He was perfect. Yes, at fourteen and a half weeks, perfect. He had his Pawpaw’s feet and already looked so much like his big brother. At first, it was confusing. He didn’t look sick, he was beautifully formed. I kept thinking, “just put him back. He will be fine.” My mind just couldn’t wrap itself around the fact that one minute I was happily pregnant with triplets and the next minute I was holding a tiny, lifeless baby in my arms.
A few weeks later, after lying in a hospital bed putting up the fight of my life, I found myself living the nightmare once again. In the early hours of the morning, I again held a tiny baby who no longer drew breath. This time there were two. The "unbreakable" stitches that were suppose to hold them in failed, but there was no one to blame but myself. My body had failed my babies. I had contracted a horrible infection from delivering the first baby, and my body just couldn't fight anymore. We said goodbye to two more beautiful little boys who never got to run, play, or grow old. Just like that my womb was empty and my heart was shattered.
What I didn’t know then was that one in four women will experience the loss of their baby. While each story is unique, there is one thing we share. Those of us parenting after loss will so often be taken back to the day our baby died. A moment of joy or grief will sweep in and transport us back to that moment we lost everything.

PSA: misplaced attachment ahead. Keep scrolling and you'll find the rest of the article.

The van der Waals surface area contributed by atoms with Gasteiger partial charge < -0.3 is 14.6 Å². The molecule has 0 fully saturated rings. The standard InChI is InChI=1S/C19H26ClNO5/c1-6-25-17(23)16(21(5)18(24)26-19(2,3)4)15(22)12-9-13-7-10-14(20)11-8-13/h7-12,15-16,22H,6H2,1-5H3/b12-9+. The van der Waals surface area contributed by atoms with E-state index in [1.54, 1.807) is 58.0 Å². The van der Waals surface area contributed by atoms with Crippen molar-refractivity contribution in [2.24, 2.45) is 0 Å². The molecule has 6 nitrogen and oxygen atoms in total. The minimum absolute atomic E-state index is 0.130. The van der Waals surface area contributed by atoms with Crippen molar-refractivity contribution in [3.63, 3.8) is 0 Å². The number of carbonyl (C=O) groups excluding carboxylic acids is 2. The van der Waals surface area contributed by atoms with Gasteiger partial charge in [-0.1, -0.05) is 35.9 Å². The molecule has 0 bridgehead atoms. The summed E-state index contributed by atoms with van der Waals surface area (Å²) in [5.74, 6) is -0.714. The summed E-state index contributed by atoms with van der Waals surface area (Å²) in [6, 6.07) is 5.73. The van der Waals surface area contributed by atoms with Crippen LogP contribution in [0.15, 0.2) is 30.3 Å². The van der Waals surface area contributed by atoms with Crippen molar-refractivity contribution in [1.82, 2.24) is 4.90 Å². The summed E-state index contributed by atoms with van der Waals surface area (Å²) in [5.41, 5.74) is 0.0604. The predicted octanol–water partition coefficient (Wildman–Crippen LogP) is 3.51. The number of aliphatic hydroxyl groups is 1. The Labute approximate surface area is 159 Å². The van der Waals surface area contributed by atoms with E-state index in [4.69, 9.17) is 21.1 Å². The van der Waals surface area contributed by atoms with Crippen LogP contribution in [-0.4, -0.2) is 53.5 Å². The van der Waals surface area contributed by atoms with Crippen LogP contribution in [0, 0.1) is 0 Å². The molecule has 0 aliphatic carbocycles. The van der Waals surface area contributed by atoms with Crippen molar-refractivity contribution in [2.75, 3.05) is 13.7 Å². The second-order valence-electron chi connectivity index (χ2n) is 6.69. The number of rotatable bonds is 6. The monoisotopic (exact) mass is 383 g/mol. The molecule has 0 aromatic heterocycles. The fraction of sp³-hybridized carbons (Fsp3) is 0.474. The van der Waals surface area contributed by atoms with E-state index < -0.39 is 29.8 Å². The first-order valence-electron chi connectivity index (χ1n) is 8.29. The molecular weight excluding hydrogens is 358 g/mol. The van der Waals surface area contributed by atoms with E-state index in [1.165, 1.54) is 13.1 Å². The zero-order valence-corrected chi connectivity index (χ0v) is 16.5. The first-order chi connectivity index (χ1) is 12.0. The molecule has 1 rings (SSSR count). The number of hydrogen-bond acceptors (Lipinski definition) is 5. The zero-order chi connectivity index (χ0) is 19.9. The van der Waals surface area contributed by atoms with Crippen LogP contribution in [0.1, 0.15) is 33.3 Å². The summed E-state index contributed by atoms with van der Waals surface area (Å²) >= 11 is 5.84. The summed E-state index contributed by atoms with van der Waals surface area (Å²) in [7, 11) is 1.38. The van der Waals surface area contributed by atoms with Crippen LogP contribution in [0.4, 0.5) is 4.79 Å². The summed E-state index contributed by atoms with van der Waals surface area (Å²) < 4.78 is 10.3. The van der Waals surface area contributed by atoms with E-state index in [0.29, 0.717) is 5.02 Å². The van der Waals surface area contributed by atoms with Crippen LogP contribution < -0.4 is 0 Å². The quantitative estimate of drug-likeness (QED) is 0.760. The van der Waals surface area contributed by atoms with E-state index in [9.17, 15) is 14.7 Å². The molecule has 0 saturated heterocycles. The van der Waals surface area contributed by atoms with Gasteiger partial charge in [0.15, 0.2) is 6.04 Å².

I’ve come to realize that as hard as I try, I can’t go back to the day before my baby died. I search my memories for that naive happiness I once felt, but it is no where to be found. When your baby dies you experience things that will forever change you.
On the day my babies died…
Our son’s little brothers died. All of the snuggles, disagreements, wrestling matches, and hugs they would share disappeared.
I felt my babies kick inside my womb even though they had been gone for hours.
Milk leaked down the front of my hospital gown while I sobbed and begged for someone to make it stop.
I begged God to take my life instead.
My husband put aside his pain to comfort me. On the outside he was calm and steady, but on the inside he was flooded with rage and heartache.
I sang ‘Twinkle, Twinkle, Little Star’ to each baby as I held them tight and committed every detail of their tiny faces to my memory.
And a woman I’d never met covered my babies with a blanket and rolled them away for the last time as I stared in disbelief.
A thousand other memories from that day will stay with me for all my days. My experience with pregnancy loss continues to impact the woman and mother that I am even after years have passed. A parent doesn't walk through that loss unscathed. That deep love and deep loss propels me to do more, to be more. It unleashed a strength inside me that I never knew existed. I continue to share my story because I want others to know that it is okay to be changed after pregnancy and infant loss. There is no right way to grieve. Day by day the pain hurts a little less, and little by little the joy will find its way back into a broken heart.